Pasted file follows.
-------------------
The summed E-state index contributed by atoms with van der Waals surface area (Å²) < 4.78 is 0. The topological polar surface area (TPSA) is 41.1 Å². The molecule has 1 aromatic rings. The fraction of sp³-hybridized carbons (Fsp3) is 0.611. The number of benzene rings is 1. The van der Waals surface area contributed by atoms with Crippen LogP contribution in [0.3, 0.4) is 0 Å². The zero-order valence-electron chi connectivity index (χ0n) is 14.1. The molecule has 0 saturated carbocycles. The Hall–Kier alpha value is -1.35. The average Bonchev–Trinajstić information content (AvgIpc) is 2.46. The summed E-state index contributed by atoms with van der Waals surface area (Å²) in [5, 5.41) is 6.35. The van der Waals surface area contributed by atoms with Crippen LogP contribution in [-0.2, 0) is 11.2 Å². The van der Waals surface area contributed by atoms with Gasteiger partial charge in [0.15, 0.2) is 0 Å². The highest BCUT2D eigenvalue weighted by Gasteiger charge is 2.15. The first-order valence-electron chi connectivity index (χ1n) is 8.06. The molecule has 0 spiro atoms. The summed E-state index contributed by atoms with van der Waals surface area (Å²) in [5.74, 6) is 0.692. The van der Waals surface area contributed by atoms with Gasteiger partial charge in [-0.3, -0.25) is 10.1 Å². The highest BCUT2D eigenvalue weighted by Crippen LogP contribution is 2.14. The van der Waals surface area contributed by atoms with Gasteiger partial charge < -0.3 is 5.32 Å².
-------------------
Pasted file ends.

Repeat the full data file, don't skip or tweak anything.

The summed E-state index contributed by atoms with van der Waals surface area (Å²) < 4.78 is 0. The topological polar surface area (TPSA) is 41.1 Å². The molecule has 1 aromatic rings. The fraction of sp³-hybridized carbons (Fsp3) is 0.611. The number of benzene rings is 1. The van der Waals surface area contributed by atoms with Crippen LogP contribution in [0.3, 0.4) is 0 Å². The zero-order valence-electron chi connectivity index (χ0n) is 14.1. The molecule has 0 saturated carbocycles. The Hall–Kier alpha value is -1.35. The average Bonchev–Trinajstić information content (AvgIpc) is 2.46. The summed E-state index contributed by atoms with van der Waals surface area (Å²) in [5, 5.41) is 6.35. The van der Waals surface area contributed by atoms with Crippen LogP contribution in [-0.2, 0) is 11.2 Å². The van der Waals surface area contributed by atoms with Gasteiger partial charge in [0.15, 0.2) is 0 Å². The highest BCUT2D eigenvalue weighted by Gasteiger charge is 2.15. The first-order valence-electron chi connectivity index (χ1n) is 8.06. The molecule has 0 spiro atoms. The summed E-state index contributed by atoms with van der Waals surface area (Å²) in [5.74, 6) is 0.692. The van der Waals surface area contributed by atoms with Gasteiger partial charge in [-0.3, -0.25) is 10.1 Å². The highest BCUT2D eigenvalue weighted by Crippen LogP contribution is 2.14. The van der Waals surface area contributed by atoms with Gasteiger partial charge < -0.3 is 5.32 Å².